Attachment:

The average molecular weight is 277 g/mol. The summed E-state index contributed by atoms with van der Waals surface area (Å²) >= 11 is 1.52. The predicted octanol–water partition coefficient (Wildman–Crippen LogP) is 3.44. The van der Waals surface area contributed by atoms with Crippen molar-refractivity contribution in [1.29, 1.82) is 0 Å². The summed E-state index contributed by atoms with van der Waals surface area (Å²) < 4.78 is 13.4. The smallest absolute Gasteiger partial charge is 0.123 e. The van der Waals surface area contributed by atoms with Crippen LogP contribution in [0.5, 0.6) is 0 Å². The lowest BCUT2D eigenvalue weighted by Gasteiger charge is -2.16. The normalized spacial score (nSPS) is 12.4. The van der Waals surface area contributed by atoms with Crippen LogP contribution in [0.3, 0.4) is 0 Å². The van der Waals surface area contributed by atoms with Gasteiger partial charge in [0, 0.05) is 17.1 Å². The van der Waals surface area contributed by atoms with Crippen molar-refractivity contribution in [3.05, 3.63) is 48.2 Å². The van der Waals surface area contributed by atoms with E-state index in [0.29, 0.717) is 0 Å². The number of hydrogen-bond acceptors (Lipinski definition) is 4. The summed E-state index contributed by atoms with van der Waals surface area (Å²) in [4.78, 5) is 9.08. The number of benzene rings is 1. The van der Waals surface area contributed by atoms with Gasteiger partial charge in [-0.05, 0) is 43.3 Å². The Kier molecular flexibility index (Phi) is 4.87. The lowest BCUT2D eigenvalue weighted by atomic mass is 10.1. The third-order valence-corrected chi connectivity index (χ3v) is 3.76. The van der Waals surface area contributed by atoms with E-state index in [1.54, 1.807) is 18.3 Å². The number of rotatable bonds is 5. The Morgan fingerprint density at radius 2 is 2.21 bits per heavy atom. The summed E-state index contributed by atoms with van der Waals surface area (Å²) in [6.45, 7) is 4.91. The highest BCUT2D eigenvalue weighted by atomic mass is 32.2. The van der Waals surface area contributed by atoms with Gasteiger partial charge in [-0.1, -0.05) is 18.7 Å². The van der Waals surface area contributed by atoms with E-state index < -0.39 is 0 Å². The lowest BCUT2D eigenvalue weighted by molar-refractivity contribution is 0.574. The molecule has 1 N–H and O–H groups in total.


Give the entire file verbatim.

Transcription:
The average molecular weight is 277 g/mol. The summed E-state index contributed by atoms with van der Waals surface area (Å²) >= 11 is 1.52. The predicted octanol–water partition coefficient (Wildman–Crippen LogP) is 3.44. The van der Waals surface area contributed by atoms with Crippen molar-refractivity contribution in [1.29, 1.82) is 0 Å². The summed E-state index contributed by atoms with van der Waals surface area (Å²) < 4.78 is 13.4. The smallest absolute Gasteiger partial charge is 0.123 e. The van der Waals surface area contributed by atoms with Crippen LogP contribution in [0.5, 0.6) is 0 Å². The lowest BCUT2D eigenvalue weighted by Gasteiger charge is -2.16. The normalized spacial score (nSPS) is 12.4. The van der Waals surface area contributed by atoms with Crippen LogP contribution in [0.3, 0.4) is 0 Å². The van der Waals surface area contributed by atoms with Gasteiger partial charge in [0, 0.05) is 17.1 Å². The van der Waals surface area contributed by atoms with Crippen molar-refractivity contribution in [3.05, 3.63) is 48.2 Å². The van der Waals surface area contributed by atoms with E-state index in [0.29, 0.717) is 0 Å². The number of hydrogen-bond acceptors (Lipinski definition) is 4. The summed E-state index contributed by atoms with van der Waals surface area (Å²) in [4.78, 5) is 9.08. The number of benzene rings is 1. The van der Waals surface area contributed by atoms with Gasteiger partial charge in [-0.05, 0) is 43.3 Å². The Kier molecular flexibility index (Phi) is 4.87. The lowest BCUT2D eigenvalue weighted by atomic mass is 10.1. The third-order valence-corrected chi connectivity index (χ3v) is 3.76. The van der Waals surface area contributed by atoms with E-state index in [1.54, 1.807) is 18.3 Å². The number of rotatable bonds is 5. The Morgan fingerprint density at radius 2 is 2.21 bits per heavy atom. The summed E-state index contributed by atoms with van der Waals surface area (Å²) in [6.45, 7) is 4.91. The highest BCUT2D eigenvalue weighted by atomic mass is 32.2. The van der Waals surface area contributed by atoms with Gasteiger partial charge in [-0.1, -0.05) is 18.7 Å². The van der Waals surface area contributed by atoms with E-state index < -0.39 is 0 Å². The lowest BCUT2D eigenvalue weighted by molar-refractivity contribution is 0.574. The molecule has 1 N–H and O–H groups in total.